Gujarat Board GSEB Textbook Solutions Class 8 Maths Chapter 7 Cube and Cube Roots InText Questions and Answers.

## Gujarat Board Textbook Solutions Class 8 Maths Chapter 7 Cube and Cube Roots InText Questions

Try These (Page 111)

Question 1.

Find the ones digit of the cube of each of the following numbers?

- 3331
- 8888
- 149
- 1005
- 1024
- 77
- 5022
- 53

Solution:

Note:

1. There are only 4 numbers, less than 100 which are perfect cubes. They are:

1, 8, 27 and 64.

2. There are only 5 numbers between 100 and 1000 which are perfect cubes.

These are: 125, 216, 343, 512 and 729.

3. The least 4 digit perfect cube is 1000.

Try These (Page 111)

Question 1.

Consider the following pattern:

1 = 1^{3}

3 + 5 = 8 = 2^{3}

7 + 9 + 11 = 27 = 3^{3}

13 + 15 + 17 + 19 = 64 = 4^{3}

21 + 23 + 25 + 27 + 29 = 125 = 5^{2}

Express the following numbers as the sum of odd numbers using the above pattern?

(a) 6^{3}

(b) 8^{3}

(c) 7^{3}

Solution:

(a) n = 6 and (n – 1) = 5

We start with (6 × 5) + 1 = 31 We have

6^{3} = 31 + 33 + 35 + 37 + 39 + 41

= 216

(b) n = 8 and (n – 1) = 7

We start with (8 × 7) + 1 = 57

We have

8^{3} = 57 + 59 + 61 + 63 + 65 + 67 + 69 + 71

= 512

(c) n = 7 and (n – 1) = 6

We start with (7 × 6) + 1 = 43

We have

7^{3} = 43 + 45 + 47 + 49 + 51 + 53 + 55

= 343

Question 2.

Consider the following pattern:

2^{3} – 1^{3} = 1 + 2 × 1 × 3

3^{3} – 2^{3} = 1 + 3 × 2 × 3

4^{3} – 3^{3}= 1 + 4 × 3 × 3

Using the above pattern, find the value of the following:

- 7
^{3}– 6^{3} - 12
^{3}– 11^{3} - 20
^{3}– 19^{3} - 51
^{3}– 50^{3}

Solution:

1. 7^{3} – 6^{3} = 1 + 7 × 6 × 3

= 1 + 126 = 127

2. 12^{3} – 11^{3} = 1 + 12 × 11 × 3

= 1 + 396 = 397

3. 20^{3} – 19^{3} = 1 + 20 × 19 × 3

= 1 + 1140 = 1141

4. 51^{3} – 50^{3} = 1 + 51 × 50 × 3

= 1 + 7650 = 7651

Note:

In the prime factorisation of any number, if each factor appears three times, then the number is a perfect cube.

Try These (Page 112)

Question 1.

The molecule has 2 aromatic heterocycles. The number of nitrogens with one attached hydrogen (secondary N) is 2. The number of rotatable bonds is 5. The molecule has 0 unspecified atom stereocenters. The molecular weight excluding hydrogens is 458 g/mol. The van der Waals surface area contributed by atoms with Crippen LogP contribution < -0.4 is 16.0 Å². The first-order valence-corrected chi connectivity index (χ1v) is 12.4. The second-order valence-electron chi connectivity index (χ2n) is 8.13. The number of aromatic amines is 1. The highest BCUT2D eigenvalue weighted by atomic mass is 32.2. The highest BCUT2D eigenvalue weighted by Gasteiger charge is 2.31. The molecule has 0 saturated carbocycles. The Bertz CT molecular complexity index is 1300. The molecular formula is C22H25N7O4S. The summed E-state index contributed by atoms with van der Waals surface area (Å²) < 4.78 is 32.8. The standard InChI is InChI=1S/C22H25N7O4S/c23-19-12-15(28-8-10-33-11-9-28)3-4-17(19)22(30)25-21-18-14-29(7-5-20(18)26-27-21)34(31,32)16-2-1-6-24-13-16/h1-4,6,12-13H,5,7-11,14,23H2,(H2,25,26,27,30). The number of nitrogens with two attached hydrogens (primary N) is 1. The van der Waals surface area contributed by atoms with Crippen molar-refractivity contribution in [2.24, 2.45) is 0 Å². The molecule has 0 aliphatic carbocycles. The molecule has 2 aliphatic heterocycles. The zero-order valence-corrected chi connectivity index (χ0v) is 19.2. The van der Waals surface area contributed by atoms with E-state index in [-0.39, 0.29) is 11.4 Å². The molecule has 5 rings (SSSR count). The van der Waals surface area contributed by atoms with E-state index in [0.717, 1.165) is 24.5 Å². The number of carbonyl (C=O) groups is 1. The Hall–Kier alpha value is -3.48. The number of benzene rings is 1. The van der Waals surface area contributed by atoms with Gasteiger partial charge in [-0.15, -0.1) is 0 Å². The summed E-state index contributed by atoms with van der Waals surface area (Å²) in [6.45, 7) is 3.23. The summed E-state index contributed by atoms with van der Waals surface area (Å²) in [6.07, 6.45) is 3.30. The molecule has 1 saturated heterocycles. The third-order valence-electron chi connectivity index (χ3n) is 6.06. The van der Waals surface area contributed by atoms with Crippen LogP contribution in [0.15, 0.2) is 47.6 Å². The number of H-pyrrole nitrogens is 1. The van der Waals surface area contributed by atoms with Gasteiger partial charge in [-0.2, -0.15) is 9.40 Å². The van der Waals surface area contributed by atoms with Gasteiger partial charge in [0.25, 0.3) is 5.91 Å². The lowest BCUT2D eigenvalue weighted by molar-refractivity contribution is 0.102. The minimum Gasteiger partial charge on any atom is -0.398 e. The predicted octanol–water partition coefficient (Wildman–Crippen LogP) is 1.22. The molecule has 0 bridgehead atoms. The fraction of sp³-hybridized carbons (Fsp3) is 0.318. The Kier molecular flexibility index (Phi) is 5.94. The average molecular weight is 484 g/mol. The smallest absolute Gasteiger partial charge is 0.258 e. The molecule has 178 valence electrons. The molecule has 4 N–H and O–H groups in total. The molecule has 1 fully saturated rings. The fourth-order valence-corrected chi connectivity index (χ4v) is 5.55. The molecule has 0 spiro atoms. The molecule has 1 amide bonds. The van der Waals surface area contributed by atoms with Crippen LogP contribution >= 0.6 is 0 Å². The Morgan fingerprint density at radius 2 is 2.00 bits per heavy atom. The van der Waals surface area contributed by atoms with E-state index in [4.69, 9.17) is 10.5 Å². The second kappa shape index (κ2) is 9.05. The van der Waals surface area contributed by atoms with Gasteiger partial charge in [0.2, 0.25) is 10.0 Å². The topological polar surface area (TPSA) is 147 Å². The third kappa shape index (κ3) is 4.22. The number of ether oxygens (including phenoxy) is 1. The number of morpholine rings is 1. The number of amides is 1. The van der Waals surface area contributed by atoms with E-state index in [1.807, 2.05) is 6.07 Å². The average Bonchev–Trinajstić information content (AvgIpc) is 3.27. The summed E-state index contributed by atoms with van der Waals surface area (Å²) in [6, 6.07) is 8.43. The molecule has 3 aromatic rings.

Which of the following are perfect cubes?

1. 400

2. 3375

3. 8000

4. 15625

5. 9000

6. 6859

7. 2025

8. 10648

Solution:

1. We have

400 = 2 × 2 × 2 × 2 × 5 × 5

∵ 2 × 5 × 5 remain after grouping in triples.

400 is not a perfect cube

2. We have 3375 = 3 × 3 × 3 × 5 × 5 × 5

3. We have 8000

= 2 × 2 × 2 × 2 × 2 × 2 × 5 × 5 × 5

∵ The prime factors of 15625 can be grouped into triples and no factor is left over.

∴ 8000 is a perfect cube

4. We have

15625 = 5 × 5 × 5 × 5 × 5 × 5

∵ The prime factors of 15625 can be grouped into triples no factor is left over.

∴ 15625 is a pefect cube.

5. We have

9000 = 2 × 2 × 2 × 3 × 3 × 5 × 5 × 5

The prime factors of 9000 cannot be grouped into triples (because 3 × 3) are left over.

∴ 9000 is not a perfect cube.

6. We have 6859 = 19 × 19 × 19

∵ The prime factors of 6859 can be grouped into triples and no factor is left over.

∴ 6859 is a perfect cube

7. We have

2025 = 3 × 3 × 3 × 3 × 5 × 5

∵ We do not get triples of prime factors of 2025 and 3 × 5 × 5 are left over.

∴ 2025 is not a perfect cube.

8. We have

10648 = 2 × 2 × 2 × 11 × 11 × 11

∵ The prime factors of 10648 can be grouped into triples and no factor is left over.

∴ 10648 is a perfect cube.

Try These (page 113)

Question 1.

Check which of the following are perfect cubes?

(i) 2700

(ii) 16000

(iii) 64000

(iv) 900

(v) 125000

(vi) 36000

(vii) 21600

(viii) 10000

(ix) 27000000

(x) 1000

What pattern do you observe in these perfect cubes?

Solution:

(i) We have

2700 = 2 × 2 × 3 × 3 × 3 × 5 × 5

We do not get complete triples of prime factors, i.e., 2 × 2 and 5 × 5 are left over.

∴ 2700 is not a perfect cube.

(ii) We have

1600 = 2 × 2 × 2 × 2 × 2 × 2 × 5 × 5

After grouping in 3’s we get 5 × 5 which is ungrouped in triples.

1600 is not a perfect cube.

(iii) We have

64000 = 2 × 2 × 2 × 2 × 2 × 2 × 2 × 2 × 2 × 5 × 5 × 5

Since, we get groups of triples.

∴ 64000 is a perfect cube.

(iv) We have

900 = 2 × 2 × 3 × 3 × 5 × 5

which are ungrouped in triples.

∴ 900 is not a perfect cube.

(v) We have 125000 = 2 × 2 × 2 × 5 × 5 × 5 × 5 × 5 × 5

As we get all the prime factors in the group of triples.

∴ 125000 is a perfect cube.

(vi) We have

36000 = 2 × 2 × 2 × 2 × 2 × 3 × 3 × 5 × 5 × 5

While grouping the prime factors of 36000 in triples, we are left over with 2 × 2 and 3 × 3.

∴ 36000 is not a perfect cube.

(vii) We have

21600 = 2 × 2 × 2 × 2 × 2 × 3 × 3 × 3 × 5 × 5

While grouping the prime factors of 21600 in triples, we are left with 2 × 2 and 5 × 5.

∴ 21600 is not a perfect cube.

(viii) We have

10000 = 2 × 2 × 2 × 2 × 5 × 5 × 5 × 5

While grouping the prime factors into triples, we are left over with 2 and 5.

∴ 10000 is not a perfect cube.

(ix) We have 27000000 = 2 × 2 × 2 × 2 × 2 × 2 × 3 × 3 × 3 × 5 × 5 × 5 × 5 × 5 × 5

Since, all the prime factors of 27000000 appear in groups of triples.

27000000 is a perfect cube.

(x) We have

1000 = 2 × 2 × 2 × 5 × 5 × 5

Since, all the prime factors of 1000 appear in groups of triples.

∴ 1000 is a perfect cube.

Now, in these perfect cubes, we can say that “the number of zeros at the end of a perfect cube must be 3 or a multiple of 3, failing which the number cannot be a perfect cube.”

Try These (Page 115)

Question 1.

State true or false: for any integer m, m^{2} < m^{3}. Why?

Solution:

It is not always true.

For example, let m = -1

We have m^{2} = (-1)^{2} = 1

and m^{3} = (-1)^{3} = -1

∴ The above statement, i.e., m^{2} < m^{3} is false.